Ed's Blog

What’s in a Name – “WILLAMETTE”?

First, we pronounce it will am ette.

Next, when we considered what to name our new company in the mid-1980’s we settled upon the name of where we first gathered our raw material, The Willamette National Forest.

Finally, what is the origin of that name? When fur trappers began exploring the west side of this region they encountered indians from the Kalapuya Indian tribe that lived in what we now call the Willamette Valley. Fur trappers thought the Indians called the place where they camped “Walamut” Trappers began using that place name as well. After the custom was established trappers and settlers learned the Indians referred a great waterfall at the north end of the valley as “Walamut” which trappers learned meant ‘grand and noble’. Settlers thought enough of the word to use it to name falls, Willamette falls and the river that flows northward through the valley to that waterfall the Willamette River and indeed the valley itself – Willamette Valley. Then there is the Willamette National Forest. We jumped on the bandwagon with our name Willamette Evergreen. Do you see a pattern here?

The Christmas Wreath Story

A wreath on our door is among our most ancient customs – here we connect with many generations of people going back 2,000 years. During the time of the Roman Empire wreaths, as an earthly halo were first placed on heads as an award. After removal from the head wreaths gradually became a wall adornment.

When the Christian church began taking shape in the first 400 years after the death of Jesus, it first endured an interval as an outlaw faith. New converts used various symbols to identify themselves to one another and one of these symbols was the wreath placed on the front door. Later in history Christian missionaries competed with Druids for the attention of northern Europeans. Druids assigned mystical attributes to Oak trees (observing they were the trees most often hit by lightning). In response Christian missionaries in the 8th century turned to conifers equating characteristics of evergreens with everlasting life. Through the war of symbols and our persistent pleasure in handicraft work wreaths on the door made of evergreen boughs have become one of our most enduring customs.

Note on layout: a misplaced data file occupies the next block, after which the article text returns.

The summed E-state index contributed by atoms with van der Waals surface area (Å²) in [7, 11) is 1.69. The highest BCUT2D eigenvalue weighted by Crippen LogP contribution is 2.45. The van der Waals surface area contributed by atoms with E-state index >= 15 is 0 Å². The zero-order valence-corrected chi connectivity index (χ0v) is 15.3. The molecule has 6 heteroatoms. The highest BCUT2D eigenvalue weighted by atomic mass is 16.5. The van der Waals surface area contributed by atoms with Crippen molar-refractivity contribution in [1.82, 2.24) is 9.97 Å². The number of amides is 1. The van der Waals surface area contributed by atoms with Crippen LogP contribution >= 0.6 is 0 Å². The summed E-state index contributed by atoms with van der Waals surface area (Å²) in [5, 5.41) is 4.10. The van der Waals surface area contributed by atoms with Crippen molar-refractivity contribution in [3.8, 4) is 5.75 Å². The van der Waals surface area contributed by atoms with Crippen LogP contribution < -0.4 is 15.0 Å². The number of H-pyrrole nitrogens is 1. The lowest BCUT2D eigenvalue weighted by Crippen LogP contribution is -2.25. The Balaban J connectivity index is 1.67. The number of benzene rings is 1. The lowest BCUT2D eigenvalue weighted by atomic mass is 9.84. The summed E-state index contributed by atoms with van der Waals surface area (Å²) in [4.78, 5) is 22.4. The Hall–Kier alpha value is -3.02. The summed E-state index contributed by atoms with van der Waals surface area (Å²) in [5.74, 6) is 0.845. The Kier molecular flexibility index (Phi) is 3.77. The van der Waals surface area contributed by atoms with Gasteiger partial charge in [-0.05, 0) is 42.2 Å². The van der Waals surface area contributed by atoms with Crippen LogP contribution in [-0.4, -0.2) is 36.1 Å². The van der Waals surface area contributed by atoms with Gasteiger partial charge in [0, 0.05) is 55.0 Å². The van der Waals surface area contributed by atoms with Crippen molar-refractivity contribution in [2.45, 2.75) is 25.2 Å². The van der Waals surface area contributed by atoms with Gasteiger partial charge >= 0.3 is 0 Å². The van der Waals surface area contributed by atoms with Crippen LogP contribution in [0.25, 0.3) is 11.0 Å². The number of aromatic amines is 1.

Today we enjoy wreaths and other craft evergreen products because they remind us it is Christmas and thus time to slow down to appreciate all generations of our family – to rekindle the childlike glee of gift-giving & receiving and to have fun decorating for the festive party and meal. In a quiet way these gifts of winter foster the urge for peace and renewal within us – And for many of us this renewal may touch spiritual depths.

In the U.S. wreaths are made, not surprisingly, mostly in states that grow conifers. On the east coast wreaths come from Maine made of Balsam firs and from North Carolina made from Fraser Firs. The other major source is Oregon. Among wholesale florists wreaths made from Noble fir boughs are considered the ‘Mercedes Benz’ of wreaths! Why? Because Noble firs are well-named (the name comes from the Scottish botanist, David Noble who explored Oregon 200 years ago) for they have noble characteristics. The needles are firm without being prickly like Spruce trees; the color is deep green or even blue-green; and they maintain their fresh color for a long time. You may have experienced this yourself that a wreath hung on the door in the northern states around Thanksgiving continues to look fresh through February. Wreaths sent south will endure the warm air well past New Years – even in Hawaii (but please keep them out of direct sunlight). A little water misting to keep them cool (remember their journey began high in the Cascade Mountains) is all they ask.

Some of you will receive our garlands made of Western Red Cedar. Think lacy thoughts; think here is how I can go festive-crazy; how about draping the front door? How about stair banisters? Windows? You are crazy! Thank-you. Have you looked closely at our English holly wreaths – also front door – but also table centerpiece? If not this year then – imagine the possibilities of a future Christmas!

In short wreaths and other craft evergreens identify well with family and festive warmth. They carry a fun and deep message. As you decorate your home this season recall that you are connecting with 100 generations of people who found the same natural way to say “Welcome to our warm Home”.

Happy Holidays;

Ed Hallett & Team
Willamette Evergreen Inc.

(our website explains our name!)